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Fourth Day of Dickens: GK Chesterton on Dickens A Christmas Carol

I am a fan of G.K. Chesterton as well as Dickens (though I'm more into GKC's nonfiction than his fiction), and the way I came to GKC was through Dickens.



You see, GKC was a big Dickens fan, too, and wrote on all of Dickens' novels as well as other works.



So let's see what GKC wrote in an intro to A Christmas Carol (just an excerpt):





THE POPULAR paradox of "A Christmas Carol" is very well symbolised in its title. Everybody has heard Christmas carols; and certainly everybody has heard of Christmas. Yet these things are only popular because they are traditional; and the tradition has often been in need of defence, as Dickens here defended it.



......



He saved Christmas not because it was historic, but because it was human; but his own adventure serves to show how many things equally human had been suffered to become merely historic. Dickens struck in time; and saved a popular institution while it was still popular. A hundred aesthetes are always ready to revive it as soon as it has become unpopular. The modern intellectuals show great eagerness in reviving an old custom when once it is destroyed. They show particular eagerness in reviving it when they have themselves destroyed it. The educated classes are everlastingly sweeping things away as vulgar errors, and then trying to recall them as cultured eccentricities. The intellectuals of the twentieth century are now crying out for the folk-songs and morrice dances which the intellectuals of the nineteenth century condemned as superstition, and the intellectuals of the seventeenth century as sin. It would be an exaggeration perhaps to say that the advanced intelligence is always wrong. But it would be safe to say at least that it is always too late.



But Dickens was not too late. It was precisely because he was a man of the people that he was able to perpetuate the popular hold upon one of the customs that had only begun to slip from the popular grasp.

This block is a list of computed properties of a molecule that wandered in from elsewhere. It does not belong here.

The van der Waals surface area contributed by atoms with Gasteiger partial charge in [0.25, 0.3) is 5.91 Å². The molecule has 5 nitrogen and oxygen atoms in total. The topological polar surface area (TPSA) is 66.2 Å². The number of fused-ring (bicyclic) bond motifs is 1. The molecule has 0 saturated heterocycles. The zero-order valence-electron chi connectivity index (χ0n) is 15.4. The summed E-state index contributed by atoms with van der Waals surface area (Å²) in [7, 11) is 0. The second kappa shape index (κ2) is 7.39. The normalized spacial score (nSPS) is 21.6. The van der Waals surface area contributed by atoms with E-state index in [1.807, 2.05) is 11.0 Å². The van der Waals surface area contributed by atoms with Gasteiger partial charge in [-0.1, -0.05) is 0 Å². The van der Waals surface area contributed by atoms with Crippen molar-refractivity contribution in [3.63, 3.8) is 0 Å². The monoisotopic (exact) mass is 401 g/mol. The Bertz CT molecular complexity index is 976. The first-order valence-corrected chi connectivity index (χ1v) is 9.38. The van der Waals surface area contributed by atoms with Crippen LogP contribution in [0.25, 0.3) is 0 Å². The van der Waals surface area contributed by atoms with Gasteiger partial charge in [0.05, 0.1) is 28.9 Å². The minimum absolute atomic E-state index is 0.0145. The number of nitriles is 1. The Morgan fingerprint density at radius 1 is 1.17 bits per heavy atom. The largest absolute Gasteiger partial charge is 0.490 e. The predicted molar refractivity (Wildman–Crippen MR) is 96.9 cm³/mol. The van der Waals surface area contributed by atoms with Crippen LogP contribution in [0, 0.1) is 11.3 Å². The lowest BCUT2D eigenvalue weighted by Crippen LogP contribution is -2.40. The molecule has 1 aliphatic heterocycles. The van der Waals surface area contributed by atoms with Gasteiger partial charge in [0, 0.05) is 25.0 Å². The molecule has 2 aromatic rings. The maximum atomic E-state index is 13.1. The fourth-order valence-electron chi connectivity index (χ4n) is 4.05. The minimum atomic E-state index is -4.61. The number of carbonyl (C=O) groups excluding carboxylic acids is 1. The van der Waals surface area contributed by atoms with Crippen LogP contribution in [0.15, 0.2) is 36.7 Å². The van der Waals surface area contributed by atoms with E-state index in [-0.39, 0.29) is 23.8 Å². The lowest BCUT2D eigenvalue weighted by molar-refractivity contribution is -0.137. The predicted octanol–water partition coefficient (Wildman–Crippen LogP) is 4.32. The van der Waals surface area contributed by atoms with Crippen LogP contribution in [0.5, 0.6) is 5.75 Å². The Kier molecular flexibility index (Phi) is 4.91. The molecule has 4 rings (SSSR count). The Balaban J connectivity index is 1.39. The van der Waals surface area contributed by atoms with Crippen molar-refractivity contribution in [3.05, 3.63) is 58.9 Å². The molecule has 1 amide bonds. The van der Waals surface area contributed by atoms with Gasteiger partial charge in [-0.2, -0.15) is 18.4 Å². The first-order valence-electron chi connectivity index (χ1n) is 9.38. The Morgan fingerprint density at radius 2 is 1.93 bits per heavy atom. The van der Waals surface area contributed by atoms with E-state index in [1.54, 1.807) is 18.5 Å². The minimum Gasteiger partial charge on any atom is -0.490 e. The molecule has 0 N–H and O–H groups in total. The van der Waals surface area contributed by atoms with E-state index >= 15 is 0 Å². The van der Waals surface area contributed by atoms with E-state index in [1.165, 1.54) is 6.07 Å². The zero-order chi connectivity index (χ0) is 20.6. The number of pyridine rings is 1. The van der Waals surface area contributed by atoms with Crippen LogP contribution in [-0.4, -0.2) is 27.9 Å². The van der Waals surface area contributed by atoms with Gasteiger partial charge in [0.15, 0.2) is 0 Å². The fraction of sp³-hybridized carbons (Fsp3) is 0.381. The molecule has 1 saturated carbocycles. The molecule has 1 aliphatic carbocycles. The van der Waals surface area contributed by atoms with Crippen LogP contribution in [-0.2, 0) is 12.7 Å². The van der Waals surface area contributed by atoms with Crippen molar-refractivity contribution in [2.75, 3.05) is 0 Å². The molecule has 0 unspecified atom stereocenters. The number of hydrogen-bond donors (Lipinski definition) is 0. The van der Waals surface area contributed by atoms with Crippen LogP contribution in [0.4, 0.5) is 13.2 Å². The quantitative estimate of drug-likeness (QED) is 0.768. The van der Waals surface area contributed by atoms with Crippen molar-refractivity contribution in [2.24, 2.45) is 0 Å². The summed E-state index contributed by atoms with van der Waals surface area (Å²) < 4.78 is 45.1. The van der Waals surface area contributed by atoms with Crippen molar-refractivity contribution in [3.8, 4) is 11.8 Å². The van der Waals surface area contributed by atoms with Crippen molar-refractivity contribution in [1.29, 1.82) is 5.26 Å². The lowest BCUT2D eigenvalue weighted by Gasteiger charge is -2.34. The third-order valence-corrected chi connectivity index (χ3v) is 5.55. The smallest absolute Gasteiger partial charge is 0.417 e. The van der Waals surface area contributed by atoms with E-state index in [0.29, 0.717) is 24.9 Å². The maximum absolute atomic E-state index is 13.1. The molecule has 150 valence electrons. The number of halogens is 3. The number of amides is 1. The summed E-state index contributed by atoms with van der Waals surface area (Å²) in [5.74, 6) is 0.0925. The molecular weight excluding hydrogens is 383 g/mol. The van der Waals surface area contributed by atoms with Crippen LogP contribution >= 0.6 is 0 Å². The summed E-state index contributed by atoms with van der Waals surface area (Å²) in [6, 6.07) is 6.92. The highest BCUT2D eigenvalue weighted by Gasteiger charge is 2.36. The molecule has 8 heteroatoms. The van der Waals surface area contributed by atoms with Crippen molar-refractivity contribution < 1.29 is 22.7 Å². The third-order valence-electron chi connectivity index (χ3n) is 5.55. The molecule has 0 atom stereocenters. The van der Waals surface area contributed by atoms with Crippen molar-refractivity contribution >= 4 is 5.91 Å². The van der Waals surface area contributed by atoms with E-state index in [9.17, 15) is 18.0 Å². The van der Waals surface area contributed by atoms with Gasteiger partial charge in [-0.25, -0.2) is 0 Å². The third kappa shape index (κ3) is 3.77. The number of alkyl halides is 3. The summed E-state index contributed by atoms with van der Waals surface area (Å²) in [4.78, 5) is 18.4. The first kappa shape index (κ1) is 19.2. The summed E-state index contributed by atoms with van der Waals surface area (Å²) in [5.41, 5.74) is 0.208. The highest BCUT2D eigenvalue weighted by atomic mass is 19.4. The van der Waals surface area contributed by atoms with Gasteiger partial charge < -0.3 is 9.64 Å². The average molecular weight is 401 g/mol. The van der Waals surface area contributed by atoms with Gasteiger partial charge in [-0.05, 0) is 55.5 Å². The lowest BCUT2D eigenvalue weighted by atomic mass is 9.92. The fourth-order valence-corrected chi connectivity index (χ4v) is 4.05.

Then GKC goes on to blast eugenics (yes, really -- he, like the Catholic Church, was adamantly against eugenics when it was the preeminent progressive project).





What I find in common between GKC and Dickens is their focus on humanity. People may think this odd, given the grotesqueries of Dickensian characters, but as GKC notes in his book on Dickens:




It is exactly in these absurd characters, then, that we can find a mass of psychological and ethical suggestion. This cannot be found in the serious characters except indeed in some of the later experiments: there is a little of such psychological and ethical suggestion in figures like Gridley, like Jasper, like Bradley Headstone. But in these earlier books at least, such as The Old Curiosity Shop, the grave or moral figures throw no light upon morals. I should maintain this generalisation even in the presence of that apparent exception The Christmas Carol with its trio of didactic ghosts. Charity is certainly splendid, at once a luxury and a necessity; but Dickens is not most effective when he is preaching charity seriously; he is most effective when he is preaching it uproariously; when he is preaching it by means of massive personalities and vivid scenes. One might say that he is best not when he is preaching his human love, but when he is practising it. In his grave pages he tells us to love men; but in his wild pages he creates men whom we can love. By his solemnity he commands us to love our neighbours. By his caricature he makes us love them.




I happen to agree with GKC on this score -- Dickens' most effective characters and scenes tend to be the outrageously extreme ones. More on this in a later post, when I talk about the character I most identify with.
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